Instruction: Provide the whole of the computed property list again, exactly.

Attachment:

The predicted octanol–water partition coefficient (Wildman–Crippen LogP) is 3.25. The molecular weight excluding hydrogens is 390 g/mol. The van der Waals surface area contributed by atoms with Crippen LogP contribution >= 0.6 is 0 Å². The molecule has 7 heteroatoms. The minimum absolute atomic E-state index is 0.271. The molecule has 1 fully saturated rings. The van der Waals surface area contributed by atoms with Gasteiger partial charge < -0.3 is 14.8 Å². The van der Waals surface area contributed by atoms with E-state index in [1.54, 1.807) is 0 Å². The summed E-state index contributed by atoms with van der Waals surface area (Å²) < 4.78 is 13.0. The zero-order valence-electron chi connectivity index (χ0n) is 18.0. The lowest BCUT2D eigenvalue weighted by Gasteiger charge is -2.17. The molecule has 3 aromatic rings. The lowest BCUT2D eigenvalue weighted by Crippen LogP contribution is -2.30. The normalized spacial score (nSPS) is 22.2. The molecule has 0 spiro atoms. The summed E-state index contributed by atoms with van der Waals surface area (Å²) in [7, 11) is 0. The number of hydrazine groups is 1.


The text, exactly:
The predicted octanol–water partition coefficient (Wildman–Crippen LogP) is 3.25. The molecular weight excluding hydrogens is 390 g/mol. The van der Waals surface area contributed by atoms with Crippen LogP contribution >= 0.6 is 0 Å². The molecule has 7 heteroatoms. The minimum absolute atomic E-state index is 0.271. The molecule has 1 fully saturated rings. The van der Waals surface area contributed by atoms with Gasteiger partial charge < -0.3 is 14.8 Å². The van der Waals surface area contributed by atoms with E-state index in [1.54, 1.807) is 0 Å². The summed E-state index contributed by atoms with van der Waals surface area (Å²) < 4.78 is 13.0. The zero-order valence-electron chi connectivity index (χ0n) is 18.0. The lowest BCUT2D eigenvalue weighted by Gasteiger charge is -2.17. The molecule has 3 aromatic rings. The lowest BCUT2D eigenvalue weighted by Crippen LogP contribution is -2.30. The normalized spacial score (nSPS) is 22.2. The molecule has 0 spiro atoms. The summed E-state index contributed by atoms with van der Waals surface area (Å²) in [7, 11) is 0. The number of hydrazine groups is 1.